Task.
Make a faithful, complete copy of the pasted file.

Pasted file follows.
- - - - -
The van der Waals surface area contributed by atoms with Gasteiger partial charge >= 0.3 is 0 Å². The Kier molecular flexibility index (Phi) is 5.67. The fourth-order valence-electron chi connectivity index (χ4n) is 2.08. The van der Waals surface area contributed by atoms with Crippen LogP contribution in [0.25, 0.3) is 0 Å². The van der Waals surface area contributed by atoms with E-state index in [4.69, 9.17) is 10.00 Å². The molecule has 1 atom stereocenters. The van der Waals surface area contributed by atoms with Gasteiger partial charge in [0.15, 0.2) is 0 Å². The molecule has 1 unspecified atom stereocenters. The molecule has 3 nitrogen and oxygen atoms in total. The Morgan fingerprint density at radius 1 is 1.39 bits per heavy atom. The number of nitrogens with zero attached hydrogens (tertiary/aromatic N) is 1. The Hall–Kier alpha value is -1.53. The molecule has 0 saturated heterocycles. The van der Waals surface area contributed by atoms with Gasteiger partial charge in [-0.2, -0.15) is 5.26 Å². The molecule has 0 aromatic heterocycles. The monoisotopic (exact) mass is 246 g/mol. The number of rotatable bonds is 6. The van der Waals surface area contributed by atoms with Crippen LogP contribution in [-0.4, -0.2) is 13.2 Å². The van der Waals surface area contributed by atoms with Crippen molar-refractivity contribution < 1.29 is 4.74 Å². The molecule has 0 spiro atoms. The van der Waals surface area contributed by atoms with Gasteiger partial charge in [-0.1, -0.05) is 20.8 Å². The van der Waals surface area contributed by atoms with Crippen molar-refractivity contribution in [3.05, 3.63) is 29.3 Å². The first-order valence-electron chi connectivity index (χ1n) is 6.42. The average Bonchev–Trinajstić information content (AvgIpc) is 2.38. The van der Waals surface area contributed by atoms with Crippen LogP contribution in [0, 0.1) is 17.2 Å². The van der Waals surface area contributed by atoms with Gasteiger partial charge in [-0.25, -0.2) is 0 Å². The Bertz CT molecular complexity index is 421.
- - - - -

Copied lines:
The van der Waals surface area contributed by atoms with Gasteiger partial charge >= 0.3 is 0 Å². The Kier molecular flexibility index (Phi) is 5.67. The fourth-order valence-electron chi connectivity index (χ4n) is 2.08. The van der Waals surface area contributed by atoms with Crippen LogP contribution in [0.25, 0.3) is 0 Å². The van der Waals surface area contributed by atoms with E-state index in [4.69, 9.17) is 10.00 Å². The molecule has 1 atom stereocenters. The van der Waals surface area contributed by atoms with Gasteiger partial charge in [0.15, 0.2) is 0 Å². The molecule has 1 unspecified atom stereocenters. The molecule has 3 nitrogen and oxygen atoms in total. The Morgan fingerprint density at radius 1 is 1.39 bits per heavy atom. The number of nitrogens with zero attached hydrogens (tertiary/aromatic N) is 1. The Hall–Kier alpha value is -1.53. The molecule has 0 saturated heterocycles. The van der Waals surface area contributed by atoms with Gasteiger partial charge in [-0.2, -0.15) is 5.26 Å². The molecule has 0 aromatic heterocycles. The monoisotopic (exact) mass is 246 g/mol. The number of rotatable bonds is 6. The van der Waals surface area contributed by atoms with Crippen LogP contribution in [-0.4, -0.2) is 13.2 Å². The van der Waals surface area contributed by atoms with Crippen molar-refractivity contribution < 1.29 is 4.74 Å². The molecule has 0 spiro atoms. The van der Waals surface area contributed by atoms with Gasteiger partial charge in [-0.1, -0.05) is 20.8 Å². The van der Waals surface area contributed by atoms with Crippen molar-refractivity contribution in [3.05, 3.63) is 29.3 Å². The first-order valence-electron chi connectivity index (χ1n) is 6.42. The average Bonchev–Trinajstić information content (AvgIpc) is 2.38. The van der Waals surface area contributed by atoms with Crippen LogP contribution in [0, 0.1) is 17.2 Å². The van der Waals surface area contributed by atoms with Gasteiger partial charge in [-0.25, -0.2) is 0 Å². The Bertz CT molecular complexity index is 421.